Object-audio workflows for traditional flat broadcasts have recently appeared after the introduction of new audio formats such as MPEG-H and ATMOS. These formats allow for the creation of object-based mixes that can be dynamically rendered at the end user depending on their reproduction hardware.

Until very recently, only post-produced content was being created for these formats but new broadcast standards in the US and Asia, as well as new hardware encoding engines for live production have made live sports in these formats more feasible.

These formats allow for a fuller, more immersive sound design and allow for some possibilities of personalisation. The issue then arises on how to capture live action from the field that would provide these object-audio workflows with the desired isolated sounds and accompanying metadata.

Current field action capture systems provide a suboptimal amount of isolation from the crowd to highlight individual action sounds and dialog from the field. And in most cases, placing traditional microphones near the action is not possible.

In this paper, we are presenting new microphone techniques and systems enabling better performance for sound capture that fulfill the needs of the future object audio broadcast formats. This includes beamforming techniques, automatic steering, and systems management of arrays of microphones.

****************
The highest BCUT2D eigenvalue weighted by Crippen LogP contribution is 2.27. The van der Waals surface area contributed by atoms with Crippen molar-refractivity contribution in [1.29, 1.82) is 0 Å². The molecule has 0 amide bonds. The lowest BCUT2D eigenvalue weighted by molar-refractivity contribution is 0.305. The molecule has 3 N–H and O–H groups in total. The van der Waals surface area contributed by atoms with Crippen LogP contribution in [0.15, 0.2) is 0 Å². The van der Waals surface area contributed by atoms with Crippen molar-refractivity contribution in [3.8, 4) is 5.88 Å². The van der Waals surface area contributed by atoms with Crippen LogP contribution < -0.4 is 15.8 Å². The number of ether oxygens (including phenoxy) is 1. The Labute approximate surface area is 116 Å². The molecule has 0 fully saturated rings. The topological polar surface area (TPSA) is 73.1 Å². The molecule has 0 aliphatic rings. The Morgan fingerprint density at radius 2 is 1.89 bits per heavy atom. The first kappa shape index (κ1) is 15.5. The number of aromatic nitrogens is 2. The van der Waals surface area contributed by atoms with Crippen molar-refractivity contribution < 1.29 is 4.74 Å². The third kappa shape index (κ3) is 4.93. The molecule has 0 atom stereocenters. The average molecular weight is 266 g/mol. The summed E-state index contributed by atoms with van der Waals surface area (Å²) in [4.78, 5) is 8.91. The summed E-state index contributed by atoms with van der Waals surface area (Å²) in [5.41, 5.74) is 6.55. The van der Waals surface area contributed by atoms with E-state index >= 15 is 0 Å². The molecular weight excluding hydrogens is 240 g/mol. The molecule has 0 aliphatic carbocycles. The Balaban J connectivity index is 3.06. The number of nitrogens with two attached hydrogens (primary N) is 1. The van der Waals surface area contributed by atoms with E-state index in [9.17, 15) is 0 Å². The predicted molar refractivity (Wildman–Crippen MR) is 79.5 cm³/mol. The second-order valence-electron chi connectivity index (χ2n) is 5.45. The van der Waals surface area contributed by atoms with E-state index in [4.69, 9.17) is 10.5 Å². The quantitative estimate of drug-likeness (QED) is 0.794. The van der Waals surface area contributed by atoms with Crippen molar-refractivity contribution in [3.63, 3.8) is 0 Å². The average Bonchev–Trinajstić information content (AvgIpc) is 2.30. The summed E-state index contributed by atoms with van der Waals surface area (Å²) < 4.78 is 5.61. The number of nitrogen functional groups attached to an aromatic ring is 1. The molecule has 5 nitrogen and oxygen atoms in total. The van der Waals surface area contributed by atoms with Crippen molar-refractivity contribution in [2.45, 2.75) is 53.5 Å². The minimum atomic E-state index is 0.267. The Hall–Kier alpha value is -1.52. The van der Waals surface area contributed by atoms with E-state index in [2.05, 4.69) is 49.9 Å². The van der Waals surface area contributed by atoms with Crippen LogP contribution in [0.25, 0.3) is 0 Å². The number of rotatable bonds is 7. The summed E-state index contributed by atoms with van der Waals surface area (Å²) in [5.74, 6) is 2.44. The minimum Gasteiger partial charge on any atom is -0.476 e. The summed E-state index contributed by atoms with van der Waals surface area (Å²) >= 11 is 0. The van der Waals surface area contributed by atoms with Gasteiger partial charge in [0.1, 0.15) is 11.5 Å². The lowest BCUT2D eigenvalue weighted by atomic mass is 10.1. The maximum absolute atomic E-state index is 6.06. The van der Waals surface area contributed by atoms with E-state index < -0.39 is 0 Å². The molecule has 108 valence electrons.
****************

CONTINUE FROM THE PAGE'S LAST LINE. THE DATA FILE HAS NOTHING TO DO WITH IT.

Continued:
There are many benefits to using audio as a primary method of delivering new experiences. During a sports event, it is the audio that best engages consumers with the atmosphere of the stadium, with the passion and excitement of a commentator, or with the tension surrounding a moment of silence.

The sound mix of a sports event is a fundamental component to create a sense of presence for the viewer/listener. Not only is sound suitable to create an ambient field that reflects the atmosphere at the event, it also carries important information, such as some sense of how intense a punch was in a boxing event. In soccer, the sound of the ball being kicked or the sound or the ball hitting any object may explain the decision of a referee during game play.

Questions such as “Did the player touch the ball before it went off the field?” are answered more easily by the sound of an impact than using a camera’s view from a possibly sub-optimal angle.

Capturing such sounds that carry additional information complementing a camera’s view is non-trivial. In this paper we are presenting a novel microphone-array dedicated to such tasks, offering vastly improved performance while being easy to operate and suitable for live broadcast.

We will focus on sound capture for soccer events, although similar use-cases can be thought of for many other sports.

Download the full technical paper below